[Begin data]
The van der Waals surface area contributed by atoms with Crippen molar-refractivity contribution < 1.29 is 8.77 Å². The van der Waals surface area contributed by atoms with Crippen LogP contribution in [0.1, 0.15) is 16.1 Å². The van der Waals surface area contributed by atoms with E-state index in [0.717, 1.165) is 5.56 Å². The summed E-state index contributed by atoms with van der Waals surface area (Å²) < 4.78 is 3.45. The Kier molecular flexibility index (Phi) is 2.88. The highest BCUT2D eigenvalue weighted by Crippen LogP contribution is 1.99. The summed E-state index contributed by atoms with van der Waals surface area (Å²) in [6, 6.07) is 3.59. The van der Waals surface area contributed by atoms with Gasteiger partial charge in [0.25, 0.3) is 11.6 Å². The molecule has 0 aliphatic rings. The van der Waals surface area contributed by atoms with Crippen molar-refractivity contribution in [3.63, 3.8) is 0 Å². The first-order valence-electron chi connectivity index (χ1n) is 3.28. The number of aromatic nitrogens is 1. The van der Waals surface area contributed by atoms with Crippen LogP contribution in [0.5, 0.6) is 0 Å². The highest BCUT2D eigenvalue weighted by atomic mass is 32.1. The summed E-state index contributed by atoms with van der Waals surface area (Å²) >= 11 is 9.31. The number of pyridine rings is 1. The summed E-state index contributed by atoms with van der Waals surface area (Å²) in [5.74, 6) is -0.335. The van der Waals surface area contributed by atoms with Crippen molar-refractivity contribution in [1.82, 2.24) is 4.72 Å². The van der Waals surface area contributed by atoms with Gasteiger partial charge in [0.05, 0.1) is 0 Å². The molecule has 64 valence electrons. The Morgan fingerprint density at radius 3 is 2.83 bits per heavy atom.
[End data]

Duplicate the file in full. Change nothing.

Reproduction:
The van der Waals surface area contributed by atoms with Crippen molar-refractivity contribution < 1.29 is 8.77 Å². The van der Waals surface area contributed by atoms with Crippen LogP contribution in [0.1, 0.15) is 16.1 Å². The van der Waals surface area contributed by atoms with E-state index in [0.717, 1.165) is 5.56 Å². The summed E-state index contributed by atoms with van der Waals surface area (Å²) < 4.78 is 3.45. The Kier molecular flexibility index (Phi) is 2.88. The highest BCUT2D eigenvalue weighted by Crippen LogP contribution is 1.99. The summed E-state index contributed by atoms with van der Waals surface area (Å²) in [6, 6.07) is 3.59. The van der Waals surface area contributed by atoms with Gasteiger partial charge in [0.25, 0.3) is 11.6 Å². The molecule has 0 aliphatic rings. The van der Waals surface area contributed by atoms with Crippen molar-refractivity contribution in [3.63, 3.8) is 0 Å². The first-order valence-electron chi connectivity index (χ1n) is 3.28. The number of aromatic nitrogens is 1. The van der Waals surface area contributed by atoms with Crippen LogP contribution in [0.5, 0.6) is 0 Å². The highest BCUT2D eigenvalue weighted by atomic mass is 32.1. The summed E-state index contributed by atoms with van der Waals surface area (Å²) >= 11 is 9.31. The number of pyridine rings is 1. The summed E-state index contributed by atoms with van der Waals surface area (Å²) in [5.74, 6) is -0.335. The van der Waals surface area contributed by atoms with Crippen molar-refractivity contribution in [1.82, 2.24) is 4.72 Å². The van der Waals surface area contributed by atoms with Gasteiger partial charge in [0.05, 0.1) is 0 Å². The molecule has 64 valence electrons. The Morgan fingerprint density at radius 3 is 2.83 bits per heavy atom.